landcruisreIf you’re non-Chinese and decide to drive in Xinjiang, remember that you need a Chinese ID card to get petrol. This means either taking a Chinese passenger or like me blagging every single fill up. You need to show your card before you can go in. Passengers have to wait outside. ‘Security’ may well check your vehicle. You then need to swipe your card once you are in before you can fill up. For me this was a two or three times a day chore over three weeks that often involved altercations with the staff. Sometimes I would take the keys out of the Land Cruiser and walk away from the vehicle leaving a queue of irritated motorists behind me until they let me in. Staff usually swiped their own cards so I could fill up. The most helpful people were the police who could never see what all the fuss was about.

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26 replies

    • Thanks Cindy. BTW do you ever do presentations with other people’s photos? I have a number of cormorant shots I took on Stone Island in Lake Khovsgol, Mongolia. Its a sanctuary for the cormorants and was a very rare opportunity to get out there and see them. I cant think of a space anywhere on my blog for them. Maybe you know someone who can use them?

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  1. What an adventure you’ve had. Thank you for the photos and I must admit I had to fast forward most of the youtube vid of harrowing mountain passes on to your more stunning takes of glaciers, etc. I went on the great ocean road in Oz last year, driving a 4×4 solo through Victoria state and came across coach loads of mainly Chinese tourists at the more publicised stops and learnt to avoid these for lesser known quieter spots.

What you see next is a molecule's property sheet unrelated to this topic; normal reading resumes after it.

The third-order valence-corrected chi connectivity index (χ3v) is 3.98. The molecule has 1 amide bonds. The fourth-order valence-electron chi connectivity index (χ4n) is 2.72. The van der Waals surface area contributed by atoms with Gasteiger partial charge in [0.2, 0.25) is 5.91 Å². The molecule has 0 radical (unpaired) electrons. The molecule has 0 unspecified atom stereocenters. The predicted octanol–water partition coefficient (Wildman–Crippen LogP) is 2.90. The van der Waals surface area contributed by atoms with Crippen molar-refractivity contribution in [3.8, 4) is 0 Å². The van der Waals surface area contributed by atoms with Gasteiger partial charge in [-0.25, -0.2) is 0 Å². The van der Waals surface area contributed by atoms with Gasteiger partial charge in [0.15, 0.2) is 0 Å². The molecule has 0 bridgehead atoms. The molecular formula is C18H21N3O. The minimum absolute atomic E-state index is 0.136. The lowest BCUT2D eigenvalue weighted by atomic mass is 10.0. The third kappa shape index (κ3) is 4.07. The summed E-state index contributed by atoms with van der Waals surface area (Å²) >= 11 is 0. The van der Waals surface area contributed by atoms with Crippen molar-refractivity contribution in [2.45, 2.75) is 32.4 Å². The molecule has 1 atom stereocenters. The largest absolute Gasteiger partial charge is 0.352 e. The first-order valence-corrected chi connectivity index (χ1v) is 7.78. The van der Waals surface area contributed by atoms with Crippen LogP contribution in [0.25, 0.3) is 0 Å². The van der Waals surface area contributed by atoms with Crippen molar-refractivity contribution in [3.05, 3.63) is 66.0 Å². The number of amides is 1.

Keep posting as I look forward to reading your blog when life treats me a break.

    Liked by 1 person

    • Hiya Sally. Oh the bliss of solo driving a 4×4. Life doesn’t get any better now does it. I’m addicted and cant wait to get behind the wheel again. Thanks for dropping by my YouTube channel and look forward to your next visit 🙂

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  2. What an amazing trip Andy and stunning pictures. You are one brave soul! Sorry that it took me this long to check in on you. How are you doing? Your site appears to have gone about as quiet as mine. Hey, what does blagging mean?

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      • Same here Andy, with much going on. Bought a house in Mexico and just moved in a few days ago. Hope to return to blogging soon. Need to get internet set up. My one finger pecking on phone doesn’t cut it! Glad you are okay.